Are Music Fanatics a Dying Breed?

This is interesting take from a guest post on Hypebot.  The theory put forth is that because music is so ubiquitous and so easy (and cheap) to access, are old-school music fanatics dying out?

Before you answer, read the post.  

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I tend to agree simply because it’s easier to be a music fan than ever before.  The personal sacrifices that used to define music fanaticism–lining up overnight for tickets, photocopying your ‘zine, going to midnight record release parties–are all unnecessary today.  The inconveniences that were once a right of passage for any rock fan have been made obsolete by technology.

This does not mean the end of the music fanatic.  You have to be hardcore if you’re going to live in the mud at a rock festival.  Feeding a vinyl fetish comes with inherent difficulties.  Travelling from city to city following your favourite band’s tour requires commitment.  Getting into collectables is time-consuming and expensive.

It’s just that in general, today’s fanatics don’t have to work as hard. And isn’t that a good thing?

Alan Cross

is an internationally known broadcaster, interviewer, writer, consultant, blogger and speaker. In his 30+ years in the music business, Alan has interviewed the biggest names in rock, from David Bowie and U2 to Pearl Jam and the Foo Fighters. He’s also known as a musicologist and documentarian through programs like The Ongoing History of New Music.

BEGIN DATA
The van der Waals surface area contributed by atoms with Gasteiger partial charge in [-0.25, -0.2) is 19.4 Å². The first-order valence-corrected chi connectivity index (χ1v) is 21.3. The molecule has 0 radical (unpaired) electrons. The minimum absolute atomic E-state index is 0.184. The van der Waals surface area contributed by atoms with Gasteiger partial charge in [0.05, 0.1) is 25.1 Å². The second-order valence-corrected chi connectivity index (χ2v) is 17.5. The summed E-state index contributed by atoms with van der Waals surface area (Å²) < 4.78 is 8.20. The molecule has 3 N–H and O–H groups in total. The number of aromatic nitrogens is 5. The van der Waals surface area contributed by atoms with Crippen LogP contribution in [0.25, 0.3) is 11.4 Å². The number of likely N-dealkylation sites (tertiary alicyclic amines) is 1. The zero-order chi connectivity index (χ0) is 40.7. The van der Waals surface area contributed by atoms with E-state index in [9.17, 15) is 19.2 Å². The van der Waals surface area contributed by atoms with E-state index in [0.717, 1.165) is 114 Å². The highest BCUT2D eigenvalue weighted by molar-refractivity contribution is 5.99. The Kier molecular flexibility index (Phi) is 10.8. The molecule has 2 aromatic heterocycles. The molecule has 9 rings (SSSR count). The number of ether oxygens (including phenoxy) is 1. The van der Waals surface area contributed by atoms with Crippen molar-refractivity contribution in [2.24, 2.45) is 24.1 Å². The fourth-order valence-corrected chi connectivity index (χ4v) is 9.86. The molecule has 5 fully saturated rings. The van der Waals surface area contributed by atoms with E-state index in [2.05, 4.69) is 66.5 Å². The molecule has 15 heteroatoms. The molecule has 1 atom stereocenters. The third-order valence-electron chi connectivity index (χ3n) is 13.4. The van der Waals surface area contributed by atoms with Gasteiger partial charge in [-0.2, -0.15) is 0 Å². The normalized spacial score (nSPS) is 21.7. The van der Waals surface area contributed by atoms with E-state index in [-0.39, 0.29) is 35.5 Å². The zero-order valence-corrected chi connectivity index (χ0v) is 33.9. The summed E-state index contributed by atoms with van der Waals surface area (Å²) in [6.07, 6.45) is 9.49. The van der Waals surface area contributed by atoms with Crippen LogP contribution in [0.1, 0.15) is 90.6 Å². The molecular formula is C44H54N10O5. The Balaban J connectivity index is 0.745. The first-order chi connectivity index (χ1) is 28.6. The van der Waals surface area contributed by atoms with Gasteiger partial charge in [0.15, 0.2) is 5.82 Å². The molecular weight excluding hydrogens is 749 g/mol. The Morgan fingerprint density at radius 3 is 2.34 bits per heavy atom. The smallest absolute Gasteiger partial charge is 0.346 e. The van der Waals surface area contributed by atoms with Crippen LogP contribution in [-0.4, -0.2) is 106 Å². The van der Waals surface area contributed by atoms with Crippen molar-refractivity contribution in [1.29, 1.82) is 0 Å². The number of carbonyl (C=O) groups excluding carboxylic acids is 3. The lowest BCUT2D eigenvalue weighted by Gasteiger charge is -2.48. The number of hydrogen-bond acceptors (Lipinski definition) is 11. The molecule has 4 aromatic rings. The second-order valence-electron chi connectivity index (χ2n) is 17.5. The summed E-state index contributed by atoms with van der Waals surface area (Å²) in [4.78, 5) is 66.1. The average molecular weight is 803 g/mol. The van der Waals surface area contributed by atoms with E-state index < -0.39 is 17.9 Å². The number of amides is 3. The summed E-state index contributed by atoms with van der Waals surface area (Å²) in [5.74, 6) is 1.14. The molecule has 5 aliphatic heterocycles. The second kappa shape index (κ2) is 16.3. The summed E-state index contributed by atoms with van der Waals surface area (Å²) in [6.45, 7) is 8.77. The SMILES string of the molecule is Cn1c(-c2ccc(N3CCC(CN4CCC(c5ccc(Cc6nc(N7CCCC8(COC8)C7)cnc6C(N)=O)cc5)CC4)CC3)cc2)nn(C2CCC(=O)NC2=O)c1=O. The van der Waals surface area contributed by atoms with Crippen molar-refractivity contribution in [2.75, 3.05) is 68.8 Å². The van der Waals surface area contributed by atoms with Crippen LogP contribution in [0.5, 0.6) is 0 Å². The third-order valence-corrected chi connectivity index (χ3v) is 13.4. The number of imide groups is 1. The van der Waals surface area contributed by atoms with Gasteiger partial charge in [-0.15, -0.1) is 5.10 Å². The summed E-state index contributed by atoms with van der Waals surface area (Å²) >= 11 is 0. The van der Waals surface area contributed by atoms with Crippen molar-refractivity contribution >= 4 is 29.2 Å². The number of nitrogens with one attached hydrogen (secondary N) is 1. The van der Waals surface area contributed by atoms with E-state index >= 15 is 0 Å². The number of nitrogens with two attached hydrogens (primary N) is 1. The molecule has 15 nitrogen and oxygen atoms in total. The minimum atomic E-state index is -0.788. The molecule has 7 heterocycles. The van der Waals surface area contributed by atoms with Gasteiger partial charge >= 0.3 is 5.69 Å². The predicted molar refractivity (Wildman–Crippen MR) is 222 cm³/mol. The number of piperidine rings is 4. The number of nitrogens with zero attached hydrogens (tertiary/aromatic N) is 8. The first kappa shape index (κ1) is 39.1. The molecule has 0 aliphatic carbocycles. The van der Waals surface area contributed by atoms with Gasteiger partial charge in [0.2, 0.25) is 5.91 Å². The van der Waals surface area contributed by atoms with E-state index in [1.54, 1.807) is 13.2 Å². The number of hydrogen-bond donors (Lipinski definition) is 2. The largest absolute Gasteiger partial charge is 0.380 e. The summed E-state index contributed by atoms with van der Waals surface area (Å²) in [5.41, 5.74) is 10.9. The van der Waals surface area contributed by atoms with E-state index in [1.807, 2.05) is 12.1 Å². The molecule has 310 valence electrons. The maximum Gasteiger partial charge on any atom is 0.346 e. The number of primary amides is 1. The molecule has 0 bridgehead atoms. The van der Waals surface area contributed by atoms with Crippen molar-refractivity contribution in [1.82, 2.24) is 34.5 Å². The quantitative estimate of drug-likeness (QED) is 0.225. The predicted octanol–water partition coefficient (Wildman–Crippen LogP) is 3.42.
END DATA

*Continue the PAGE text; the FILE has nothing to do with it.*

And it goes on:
2 thoughts on “Are Music Fanatics a Dying Breed?

  • October 7, 2012 at 5:07 pm

    I would agree there is a tendency for the Internet to breed a "you vs US" attitude toward music listening. Discussions quickly turn into fights, and then it isn't long before Hitler or some other awful tactic is brought in. (I find this is especially bad if you admit you are a female fan. It doesn't take long before blowjobs are mentioned.)

    The best place for music discussions is at concerts now-a-days. You have something in common with the people around you already, and people are too stoked to be super negative.

  • October 8, 2012 at 1:56 am

    It is much easier, for all those reasons and more. Take bootleg collecting for instance. In the past (when I first started in 1990), there were only a couple ways you could build a collection – either from going to record shows and spending a small fortune, or making connections at said record shows and trading through the mail. With the Internet, life got slightly easier as you were able to e-mail your lists to others and set up trades that way. Fast-forward to now… a band plays a show, the fan literally has a recording IN THEIR POSSESSION 24-48 hours later thanks to people sharing through bittorrent. In the past, if I had a show within a few months, that was stellar turnaround time. People's respect and appreciation for this form of music collecting has most certainly plummeted in our instant-gratification society, and this instant-gratification component is what is killing music fanaticism in general.


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